Re: scopes of $?SELF and $?CLASS

0 views
Skip to first unread message

Stevan Little

unread,
Aug 17, 2005, 2:42:57 PM8/17/05
to Ingo Blechschmidt, perl6-l...@perl.org

On Aug 17, 2005, at 2:28 PM, Ingo Blechschmidt wrote:
> Hi,
>
> Stevan Little wrote:
>> So, onto my question, I am wondering what are the valid scopes for
>> $?SELF and $?CLASS.
>>
>> Are these (magical) globals who only have bound values in certain
>> contexts? If that is so, what value do they have outside of a valid
>> context? undef? or is attempting to accessing the value a runtime
>> exception?
>
> hm, I've thought of these as follows:
>
> class Foo {...} # is really
> class Foo {
> my $?CLASS := Foo;
> ...;
> }
>
> method bar($self:) {...} # is really
> method bar($self:) {
> my $?SELF := $self;
> ...;
> }

Yes, this is how I saw it too.

>> The obvious one is that they are both valid within a method. I asumme
>> that $?SELF is bound to the invocant, and $?CLASS is bound to the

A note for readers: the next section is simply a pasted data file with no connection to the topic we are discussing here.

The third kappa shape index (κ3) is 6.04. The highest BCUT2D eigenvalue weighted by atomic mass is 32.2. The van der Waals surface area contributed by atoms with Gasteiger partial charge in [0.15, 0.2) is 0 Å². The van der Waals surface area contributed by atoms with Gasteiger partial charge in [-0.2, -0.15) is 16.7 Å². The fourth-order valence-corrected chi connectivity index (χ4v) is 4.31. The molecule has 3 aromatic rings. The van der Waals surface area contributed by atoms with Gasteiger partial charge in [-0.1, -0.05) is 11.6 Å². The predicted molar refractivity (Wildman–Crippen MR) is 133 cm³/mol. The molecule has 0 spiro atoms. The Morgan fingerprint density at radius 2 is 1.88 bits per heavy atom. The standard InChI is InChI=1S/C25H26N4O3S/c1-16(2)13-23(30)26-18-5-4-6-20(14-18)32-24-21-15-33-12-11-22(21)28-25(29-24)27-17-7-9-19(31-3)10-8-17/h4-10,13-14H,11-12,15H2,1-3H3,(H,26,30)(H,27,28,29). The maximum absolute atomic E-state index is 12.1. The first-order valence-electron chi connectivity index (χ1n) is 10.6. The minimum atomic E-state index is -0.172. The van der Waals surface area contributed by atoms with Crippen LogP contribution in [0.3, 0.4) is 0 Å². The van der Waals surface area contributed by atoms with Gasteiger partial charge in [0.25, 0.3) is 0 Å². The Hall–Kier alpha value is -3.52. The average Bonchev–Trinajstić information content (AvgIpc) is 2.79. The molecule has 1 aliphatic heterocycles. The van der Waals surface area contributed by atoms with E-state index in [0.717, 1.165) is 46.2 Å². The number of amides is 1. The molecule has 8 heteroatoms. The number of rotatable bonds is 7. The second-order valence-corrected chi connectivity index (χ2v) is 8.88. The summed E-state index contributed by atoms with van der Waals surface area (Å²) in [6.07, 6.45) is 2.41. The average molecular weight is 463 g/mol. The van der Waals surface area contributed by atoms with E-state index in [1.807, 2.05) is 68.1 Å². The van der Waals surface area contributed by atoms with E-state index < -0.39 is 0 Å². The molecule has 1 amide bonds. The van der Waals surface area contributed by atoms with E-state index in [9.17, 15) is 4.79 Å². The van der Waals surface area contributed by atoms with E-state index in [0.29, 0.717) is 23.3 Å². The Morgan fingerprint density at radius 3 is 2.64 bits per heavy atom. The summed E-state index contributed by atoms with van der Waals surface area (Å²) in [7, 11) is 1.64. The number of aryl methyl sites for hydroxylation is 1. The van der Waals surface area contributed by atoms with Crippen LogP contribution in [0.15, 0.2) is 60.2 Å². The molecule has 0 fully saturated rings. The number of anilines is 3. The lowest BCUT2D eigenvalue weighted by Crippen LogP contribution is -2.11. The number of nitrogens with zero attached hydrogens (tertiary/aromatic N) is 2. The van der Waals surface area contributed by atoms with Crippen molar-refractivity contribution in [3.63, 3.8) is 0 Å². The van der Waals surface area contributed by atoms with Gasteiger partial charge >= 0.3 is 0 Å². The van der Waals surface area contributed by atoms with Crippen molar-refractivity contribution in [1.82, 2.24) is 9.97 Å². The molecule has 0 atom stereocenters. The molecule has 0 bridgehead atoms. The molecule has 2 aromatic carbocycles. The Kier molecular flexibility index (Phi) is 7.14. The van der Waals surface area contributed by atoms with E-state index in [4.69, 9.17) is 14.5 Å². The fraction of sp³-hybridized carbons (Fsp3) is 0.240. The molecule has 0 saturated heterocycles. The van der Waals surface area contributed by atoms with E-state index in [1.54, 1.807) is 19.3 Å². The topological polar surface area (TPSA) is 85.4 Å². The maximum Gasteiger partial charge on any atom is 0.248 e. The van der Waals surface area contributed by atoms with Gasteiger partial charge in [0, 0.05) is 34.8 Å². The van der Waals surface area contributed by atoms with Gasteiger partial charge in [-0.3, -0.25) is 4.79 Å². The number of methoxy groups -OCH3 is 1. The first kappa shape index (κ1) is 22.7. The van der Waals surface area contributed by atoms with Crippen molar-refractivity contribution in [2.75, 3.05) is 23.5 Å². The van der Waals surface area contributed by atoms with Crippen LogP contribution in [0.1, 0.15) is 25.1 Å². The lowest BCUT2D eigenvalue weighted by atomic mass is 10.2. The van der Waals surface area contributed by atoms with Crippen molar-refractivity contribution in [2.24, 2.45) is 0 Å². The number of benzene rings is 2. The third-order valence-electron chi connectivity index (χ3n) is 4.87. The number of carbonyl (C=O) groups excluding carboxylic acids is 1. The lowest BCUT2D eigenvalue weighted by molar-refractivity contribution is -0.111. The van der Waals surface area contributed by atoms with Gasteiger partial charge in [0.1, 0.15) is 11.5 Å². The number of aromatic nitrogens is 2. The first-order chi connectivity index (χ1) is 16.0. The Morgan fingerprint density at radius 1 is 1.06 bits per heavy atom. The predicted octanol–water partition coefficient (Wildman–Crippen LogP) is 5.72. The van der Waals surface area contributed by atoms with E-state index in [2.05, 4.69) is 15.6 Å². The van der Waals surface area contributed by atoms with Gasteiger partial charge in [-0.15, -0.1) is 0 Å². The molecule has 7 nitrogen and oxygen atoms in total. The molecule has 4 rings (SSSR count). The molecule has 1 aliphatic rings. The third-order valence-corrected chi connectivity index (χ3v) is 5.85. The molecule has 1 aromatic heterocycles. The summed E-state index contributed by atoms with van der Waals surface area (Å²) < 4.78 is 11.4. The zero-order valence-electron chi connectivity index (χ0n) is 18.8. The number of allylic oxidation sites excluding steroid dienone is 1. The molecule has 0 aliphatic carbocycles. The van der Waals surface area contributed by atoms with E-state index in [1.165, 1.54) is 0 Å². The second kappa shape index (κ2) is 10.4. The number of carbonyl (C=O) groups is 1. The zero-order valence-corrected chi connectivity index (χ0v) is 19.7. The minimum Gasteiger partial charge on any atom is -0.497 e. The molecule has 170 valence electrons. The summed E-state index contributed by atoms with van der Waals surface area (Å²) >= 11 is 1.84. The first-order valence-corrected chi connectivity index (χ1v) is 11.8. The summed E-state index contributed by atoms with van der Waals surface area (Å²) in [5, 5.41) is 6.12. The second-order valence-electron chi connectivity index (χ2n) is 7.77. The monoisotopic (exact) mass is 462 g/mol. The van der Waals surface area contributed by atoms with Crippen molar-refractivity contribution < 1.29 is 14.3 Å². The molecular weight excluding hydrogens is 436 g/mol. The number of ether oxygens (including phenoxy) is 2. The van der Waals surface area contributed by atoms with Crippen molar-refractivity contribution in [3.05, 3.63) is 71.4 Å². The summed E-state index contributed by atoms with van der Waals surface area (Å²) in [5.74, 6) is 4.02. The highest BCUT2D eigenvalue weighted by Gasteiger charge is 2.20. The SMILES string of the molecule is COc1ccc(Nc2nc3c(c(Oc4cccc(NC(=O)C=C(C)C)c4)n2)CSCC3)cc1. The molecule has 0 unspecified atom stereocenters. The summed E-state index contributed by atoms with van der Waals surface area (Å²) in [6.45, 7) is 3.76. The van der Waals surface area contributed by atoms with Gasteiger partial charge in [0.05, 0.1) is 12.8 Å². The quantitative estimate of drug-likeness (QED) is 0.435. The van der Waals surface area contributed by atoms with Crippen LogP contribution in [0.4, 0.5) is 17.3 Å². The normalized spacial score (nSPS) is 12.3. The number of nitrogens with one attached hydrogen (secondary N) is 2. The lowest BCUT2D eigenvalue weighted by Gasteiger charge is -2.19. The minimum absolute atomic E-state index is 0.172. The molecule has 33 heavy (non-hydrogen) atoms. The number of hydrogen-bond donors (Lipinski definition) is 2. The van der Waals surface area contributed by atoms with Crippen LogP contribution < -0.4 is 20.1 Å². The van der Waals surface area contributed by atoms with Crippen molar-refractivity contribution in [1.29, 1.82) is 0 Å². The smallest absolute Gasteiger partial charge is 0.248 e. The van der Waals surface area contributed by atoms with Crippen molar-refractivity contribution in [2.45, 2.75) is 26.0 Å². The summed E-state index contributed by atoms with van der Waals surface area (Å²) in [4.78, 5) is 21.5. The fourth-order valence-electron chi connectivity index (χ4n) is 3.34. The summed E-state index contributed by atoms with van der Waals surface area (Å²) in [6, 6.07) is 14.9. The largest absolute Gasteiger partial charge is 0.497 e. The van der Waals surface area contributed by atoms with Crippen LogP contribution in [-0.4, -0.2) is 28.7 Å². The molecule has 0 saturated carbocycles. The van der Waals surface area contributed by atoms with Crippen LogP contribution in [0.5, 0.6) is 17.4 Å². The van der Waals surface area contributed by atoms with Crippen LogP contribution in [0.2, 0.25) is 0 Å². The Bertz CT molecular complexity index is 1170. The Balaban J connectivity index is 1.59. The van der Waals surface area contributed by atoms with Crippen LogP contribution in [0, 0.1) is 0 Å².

>> class the method was defined within. It seems to me that this also
>> mean that in a class method, that $?SELF == $?CLASS?
>
> I think so, too.
>
>> Also (IIRC) we discussed $?CLASS being valid inside a class Foo { ...
>> } block at the hackathon. Would mean that something like this should
>> be possible.
>>
>> class FooLoggerProxy is Foo {
>> has Logger $.logger;
>> for ($?CLASS.meta.superclasses()) -> $super {
>> for ($super.meta.getmethods()) -> $method {
>> $?CLASS.meta.add_method($method.label => method {
>> $?SELF.logger.log($method.label ~ " has been
>> called"); return $method.do(*@_)
>> });
>> }
>> }
>> }
>
> I'd opt for yes.
>
>> I am not sure if there are any other valid contexts other than inside